by Walker Smith
Segmentation is making headlines. The journalistic reprise of some inelegant remarks by Abercrombie & Fitch’s CEO and the eruption of a scandal involving IRS scrutiny of conservative non-profit groups have come together at the same moment to put the spotlight on targeting, which, of course, is what segmentation is all about. The ensuing outcry has pummeled targeting from both sides – in the case of Abercrombie & Fitch it’s criticized as too exclusionary; in the case of the IRS it’s condemned as overly – meaning unfairly – inclusionary. The fact of the matter, though, is that it’s one or the other only when it’s poorly done. This is the takeaway for brand marketers.
Targeting is a core, purposeful activity undertaken in support of organizational objectives. It is essential for organizations to narrow their focus in order to concentrate on their mission and not waste scarce resources on things or people not central to that mission. Organizations accomplish this by targeting.
No organization can do everything or serve everyone. Admittedly, some organizations have a more all-encompassing remit than others, but those organizations serve their broad mission by subdividing into smaller units, each of which has a narrow focus. More than anything else, it is the target on which a group is focused that motivates efforts, unifies allegiances and defines the dividing lines between operating units.
Implicit within targeting is the presumption that the targeted segment has value worth the attention. By definition, then, non-targeted segments do no. In fact, this is the measure of a good segmentation – does it differentiate value? A good marketing segmentation must do more than simply divide consumers into groups with contrasting attitudes. If every group has the same buying potential, then the attitudinal differences don’t matter because modifying products or ads to match one set of attitudes versus another won’t concentrate marketing development or spending on high-value customers. Only segmentations that differentiate value offer a useful marketing roadmap.
The definition of value varies by organization. Abercrombie & Fitch is trying to maximize profits; the IRS is trying to collect all taxes due. Targeting by Abercrombie & Fitch should differentiate groups on the basis of potential profit contribution. Targeting by the IRS should differentiate groups on the basis of tax status. But the core purpose of differentiating value is where targeting gets controversial.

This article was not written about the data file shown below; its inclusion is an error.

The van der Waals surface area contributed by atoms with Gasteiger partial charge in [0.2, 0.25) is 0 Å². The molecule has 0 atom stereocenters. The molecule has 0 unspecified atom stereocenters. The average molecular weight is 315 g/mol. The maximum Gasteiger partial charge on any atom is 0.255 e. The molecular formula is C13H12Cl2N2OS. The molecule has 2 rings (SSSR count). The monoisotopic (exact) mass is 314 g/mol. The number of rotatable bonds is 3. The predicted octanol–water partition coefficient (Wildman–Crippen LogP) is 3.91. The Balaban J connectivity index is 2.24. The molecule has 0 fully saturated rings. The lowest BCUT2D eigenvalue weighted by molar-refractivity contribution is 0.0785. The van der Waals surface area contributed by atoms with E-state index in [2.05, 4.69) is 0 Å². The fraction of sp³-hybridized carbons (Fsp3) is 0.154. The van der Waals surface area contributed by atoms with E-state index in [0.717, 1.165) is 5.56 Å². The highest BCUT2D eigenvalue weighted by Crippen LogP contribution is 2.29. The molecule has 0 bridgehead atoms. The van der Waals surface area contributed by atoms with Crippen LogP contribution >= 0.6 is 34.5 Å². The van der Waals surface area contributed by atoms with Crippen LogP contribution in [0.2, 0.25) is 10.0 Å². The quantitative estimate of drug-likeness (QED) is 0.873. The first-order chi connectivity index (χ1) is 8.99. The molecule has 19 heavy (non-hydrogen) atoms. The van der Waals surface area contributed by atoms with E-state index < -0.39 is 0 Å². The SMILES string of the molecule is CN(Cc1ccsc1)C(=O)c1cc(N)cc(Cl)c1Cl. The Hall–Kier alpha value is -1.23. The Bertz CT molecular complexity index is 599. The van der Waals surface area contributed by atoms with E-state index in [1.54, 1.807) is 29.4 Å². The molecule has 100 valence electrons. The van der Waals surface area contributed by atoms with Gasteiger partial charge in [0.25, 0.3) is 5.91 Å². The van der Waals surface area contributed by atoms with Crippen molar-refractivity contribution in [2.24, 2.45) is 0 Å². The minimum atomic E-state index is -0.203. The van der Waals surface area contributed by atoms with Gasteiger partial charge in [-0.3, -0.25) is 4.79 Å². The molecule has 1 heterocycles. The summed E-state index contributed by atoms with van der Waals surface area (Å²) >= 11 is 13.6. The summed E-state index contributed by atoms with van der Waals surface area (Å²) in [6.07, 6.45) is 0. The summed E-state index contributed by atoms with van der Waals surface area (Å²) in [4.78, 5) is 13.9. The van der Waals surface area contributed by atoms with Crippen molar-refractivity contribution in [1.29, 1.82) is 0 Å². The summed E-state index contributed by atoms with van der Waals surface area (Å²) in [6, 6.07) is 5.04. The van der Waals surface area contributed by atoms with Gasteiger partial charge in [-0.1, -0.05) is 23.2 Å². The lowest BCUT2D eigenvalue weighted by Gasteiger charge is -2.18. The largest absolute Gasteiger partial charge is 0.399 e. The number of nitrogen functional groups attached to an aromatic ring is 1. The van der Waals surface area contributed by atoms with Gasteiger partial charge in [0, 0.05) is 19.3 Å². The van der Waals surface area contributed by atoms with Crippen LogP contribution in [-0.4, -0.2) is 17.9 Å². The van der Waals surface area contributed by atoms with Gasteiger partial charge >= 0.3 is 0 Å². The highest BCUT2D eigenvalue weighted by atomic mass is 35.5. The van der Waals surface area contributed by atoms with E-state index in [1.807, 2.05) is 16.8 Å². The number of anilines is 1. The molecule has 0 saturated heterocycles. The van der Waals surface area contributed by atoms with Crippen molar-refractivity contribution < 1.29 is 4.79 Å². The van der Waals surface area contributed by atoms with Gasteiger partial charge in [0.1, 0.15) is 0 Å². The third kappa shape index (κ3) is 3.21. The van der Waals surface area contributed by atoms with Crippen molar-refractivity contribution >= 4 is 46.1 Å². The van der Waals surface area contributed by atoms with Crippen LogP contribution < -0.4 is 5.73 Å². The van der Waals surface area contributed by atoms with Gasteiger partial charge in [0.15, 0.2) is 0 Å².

Abercrombie & Fitch has drawn heat because its retail concept is exclusionary by design. It targets certain kind of teens – in the words of its CEO, “cool, good-looking people.” All others aren’t welcome because their presence would presumably keep the ‘cool kids’ away. This is a very sharp-elbowed concentration of efforts and resources that may well reflect, even sanction, unwholesome, unkind values, but it is shoddy targeting only if it is a misreading of ‘cool kids.’
The IRS has come under fire because it utilized politically treacherous and ideologically divisive keywords for sorting groups applying for non-profit status. This targeted worked as intended, with the result that certain conservative groups received disproportionately greater scrutiny. It goes without saying that such targeting by politics is inappropriate. It may even be illegal. But it is understandable as a necessary effort – however misguided it worked in practice – to identify groups worth a focused concentration of efforts and resources.
Oftentimes, targeting criteria are off-limits. Numerous legal challenges over the years have curtailed or ended the most egregious kinds of redlining. Companies are more sensitive than ever to the partiality inherent to targeting. Well-done segmentations that differentiate value necessarily channel efforts and resources in one direction over another. Groups often feel this is unfair, either because they feel they get too little share of attention as a result or because they feel they get too much.
The bigger risk from poor targeting is inefficiency not bad publicity. Unfocused operations waste money. Brand marketers want the biggest bang for the buck, and that requires razor sharp targeting.
Abercrombie & Fitch has long been criticized for having a condescending concept (the remarks at issue date back to 2006), but its Q1 2013 sales shortfall was due to inventory shortfalls. In other words, it has plenty of demand, just no merchandise on hand to meet that demand. Logistics is the bigger problem at hand for Abercrombie & Fitch.
However the IRS scandal plays out, after all is said and done, the issue it was trying to handle will still be there. It will just have to find a more acceptable way of targeting.
Protests about unfairness should not cause brand marketers to question the merits of targeting. Targeting is always ‘unfair’ – not as a matter of ethics but as a matter of priorities. Every organization must focus and concentrate. This means prioritizing, and central to setting priorities is picking a target and coalescing around it.
This blog post originally appeared on Branding Strategy Insider.